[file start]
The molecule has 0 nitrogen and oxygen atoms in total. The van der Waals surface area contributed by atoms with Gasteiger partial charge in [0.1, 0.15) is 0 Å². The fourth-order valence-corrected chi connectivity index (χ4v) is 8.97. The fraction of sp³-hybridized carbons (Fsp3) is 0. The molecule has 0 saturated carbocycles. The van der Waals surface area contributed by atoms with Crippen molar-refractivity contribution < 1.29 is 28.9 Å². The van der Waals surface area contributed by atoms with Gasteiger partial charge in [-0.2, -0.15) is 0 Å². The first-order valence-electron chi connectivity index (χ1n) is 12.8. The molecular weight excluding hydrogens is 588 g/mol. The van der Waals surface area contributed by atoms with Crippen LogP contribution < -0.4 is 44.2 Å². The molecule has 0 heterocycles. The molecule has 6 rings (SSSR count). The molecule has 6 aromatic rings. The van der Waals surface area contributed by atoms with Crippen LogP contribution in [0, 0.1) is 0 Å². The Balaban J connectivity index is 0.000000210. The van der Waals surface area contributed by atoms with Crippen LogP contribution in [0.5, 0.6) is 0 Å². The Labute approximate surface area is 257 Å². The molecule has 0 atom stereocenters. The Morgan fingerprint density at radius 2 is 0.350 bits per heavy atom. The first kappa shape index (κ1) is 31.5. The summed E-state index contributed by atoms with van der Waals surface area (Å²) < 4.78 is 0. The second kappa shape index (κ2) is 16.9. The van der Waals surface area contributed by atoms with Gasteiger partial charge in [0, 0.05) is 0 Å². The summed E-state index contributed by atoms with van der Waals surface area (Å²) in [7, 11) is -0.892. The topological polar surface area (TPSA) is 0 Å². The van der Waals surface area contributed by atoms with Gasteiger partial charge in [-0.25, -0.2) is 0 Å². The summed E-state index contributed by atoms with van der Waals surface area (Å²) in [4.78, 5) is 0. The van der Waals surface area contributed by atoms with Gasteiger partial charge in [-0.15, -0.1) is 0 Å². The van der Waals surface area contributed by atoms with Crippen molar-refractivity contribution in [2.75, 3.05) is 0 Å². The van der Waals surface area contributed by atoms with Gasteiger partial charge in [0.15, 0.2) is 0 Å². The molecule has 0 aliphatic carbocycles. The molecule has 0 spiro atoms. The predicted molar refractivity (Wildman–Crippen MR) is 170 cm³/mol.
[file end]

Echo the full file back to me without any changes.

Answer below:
The molecule has 0 nitrogen and oxygen atoms in total. The van der Waals surface area contributed by atoms with Gasteiger partial charge in [0.1, 0.15) is 0 Å². The fourth-order valence-corrected chi connectivity index (χ4v) is 8.97. The fraction of sp³-hybridized carbons (Fsp3) is 0. The molecule has 0 saturated carbocycles. The van der Waals surface area contributed by atoms with Crippen molar-refractivity contribution < 1.29 is 28.9 Å². The van der Waals surface area contributed by atoms with Gasteiger partial charge in [-0.2, -0.15) is 0 Å². The first-order valence-electron chi connectivity index (χ1n) is 12.8. The molecular weight excluding hydrogens is 588 g/mol. The van der Waals surface area contributed by atoms with Crippen LogP contribution < -0.4 is 44.2 Å². The molecule has 0 heterocycles. The molecule has 6 rings (SSSR count). The molecule has 6 aromatic rings. The van der Waals surface area contributed by atoms with Crippen LogP contribution in [0, 0.1) is 0 Å². The Balaban J connectivity index is 0.000000210. The van der Waals surface area contributed by atoms with Crippen LogP contribution in [0.5, 0.6) is 0 Å². The Labute approximate surface area is 257 Å². The molecule has 0 atom stereocenters. The Morgan fingerprint density at radius 2 is 0.350 bits per heavy atom. The first kappa shape index (κ1) is 31.5. The summed E-state index contributed by atoms with van der Waals surface area (Å²) < 4.78 is 0. The second kappa shape index (κ2) is 16.9. The van der Waals surface area contributed by atoms with Gasteiger partial charge in [0, 0.05) is 0 Å². The summed E-state index contributed by atoms with van der Waals surface area (Å²) in [7, 11) is -0.892. The topological polar surface area (TPSA) is 0 Å². The van der Waals surface area contributed by atoms with Gasteiger partial charge in [-0.25, -0.2) is 0 Å². The summed E-state index contributed by atoms with van der Waals surface area (Å²) in [4.78, 5) is 0. The van der Waals surface area contributed by atoms with Gasteiger partial charge in [-0.15, -0.1) is 0 Å². The van der Waals surface area contributed by atoms with Crippen molar-refractivity contribution in [2.75, 3.05) is 0 Å². The van der Waals surface area contributed by atoms with Gasteiger partial charge in [0.15, 0.2) is 0 Å². The molecule has 0 aliphatic carbocycles. The molecule has 0 spiro atoms. The predicted molar refractivity (Wildman–Crippen MR) is 170 cm³/mol.